Over the years, Collofello has seen students who first met at E2 now return as Fulton Schools alumni to volunteer and rekindle the camaraderie they first experienced.

Coronella says it is especially important for alumni to spend time with students. But she also wants to see even more Fulton Schools faculty and staff volunteer to help with E2.

“That’s how students are going to connect with people who can guide them, help them progress and overcome challenges,” Coronella says. “That’s how we will reinforce the E2 culture and make it even more effective.”

E2 is also increasingly essential because the Fulton Schools continue to draw growing numbers of international students, many of whom may need more help learning to foster relationships with faculty and fellow students.

“I’ve seen the benefits of encouraging students to form the support networks and peer relationships that are so crucial to thriving in college,” says Sarah Stabenfeldt, a Fulton Schools associate professor of biomedical engineering, one of many faculty members who have addressed students at E2 sessions.

There are definite benefits for first-year students who take advantage of E2 opportunities to meet the faculty members who will be their teachers, and talk to more experienced ASU students who are studying to earn degrees in various branches of engineering and related fields, Stabenfeldt says.

Almost 1,900 first-year students attended one of the 11 in-person E2 sessions this year, while about 450 attended virtual sessions.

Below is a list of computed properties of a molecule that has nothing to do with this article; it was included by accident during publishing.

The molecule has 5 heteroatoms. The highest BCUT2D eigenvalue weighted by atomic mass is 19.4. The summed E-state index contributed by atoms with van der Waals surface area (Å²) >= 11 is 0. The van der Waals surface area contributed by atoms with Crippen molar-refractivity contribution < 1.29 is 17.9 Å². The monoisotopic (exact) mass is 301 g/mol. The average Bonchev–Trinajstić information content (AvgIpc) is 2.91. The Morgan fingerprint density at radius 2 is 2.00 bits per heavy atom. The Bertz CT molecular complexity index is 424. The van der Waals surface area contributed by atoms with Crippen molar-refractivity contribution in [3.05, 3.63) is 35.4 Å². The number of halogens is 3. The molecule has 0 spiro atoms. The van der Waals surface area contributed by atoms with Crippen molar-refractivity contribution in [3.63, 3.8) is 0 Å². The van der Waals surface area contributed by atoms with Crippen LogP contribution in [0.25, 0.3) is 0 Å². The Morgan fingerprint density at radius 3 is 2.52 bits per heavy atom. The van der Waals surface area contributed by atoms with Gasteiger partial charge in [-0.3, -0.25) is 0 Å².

Ira A. Fulton addresses new ASU engineering students at an E2 session

Ira A. Fulton has addressed students at numerous E2 sessions over the years. Photo by Erika Gronek/ASU

Like E2 participants in previous years, many got career advice and encouragement from the Fulton Schools’ namesake and leading benefactor, Ira A. Fulton.

At a recent E2 session, Fulton urged students to go boldly forward in pursuit of their professional aspirations.

“Don’t wait until later to get involved in research and join student organizations,” Fulton told them.

Research the areas of engineering and technology that are projected to have growing impacts on the world — like artificial intelligence and machine learning — and learn about them, he said.

A bachelor’s degree will get you a job, but a graduate or doctoral degree will make you a highly valued expert, he added while recommending that students consider enrolling in one of the Fulton Schools’ 4+1 accelerated master’s degree programs.

Fulton Schools students’ achievements and success will be “the return on my investment,” Fulton concluded.

Amid the career advisement and introduction to the higher education ecosystem, E2 is designed to also immerse students in an environment of camaraderie and fun.

Manushri Muruga Kumar, a first-year computer science student, says she liked learning about the Fulton Schools and its myriad educational strengths. But she would also tell new students to take part in E2 for the karaoke singalongs, the nighttime campfire gatherings — at which s’mores are a featured menu item — and for the calming, cooling freshness of the E2 site’s woodsy terrain.

As an out-of-state computer science and software engineering student, Naomi Remili accomplished her E2 mission to meet new people.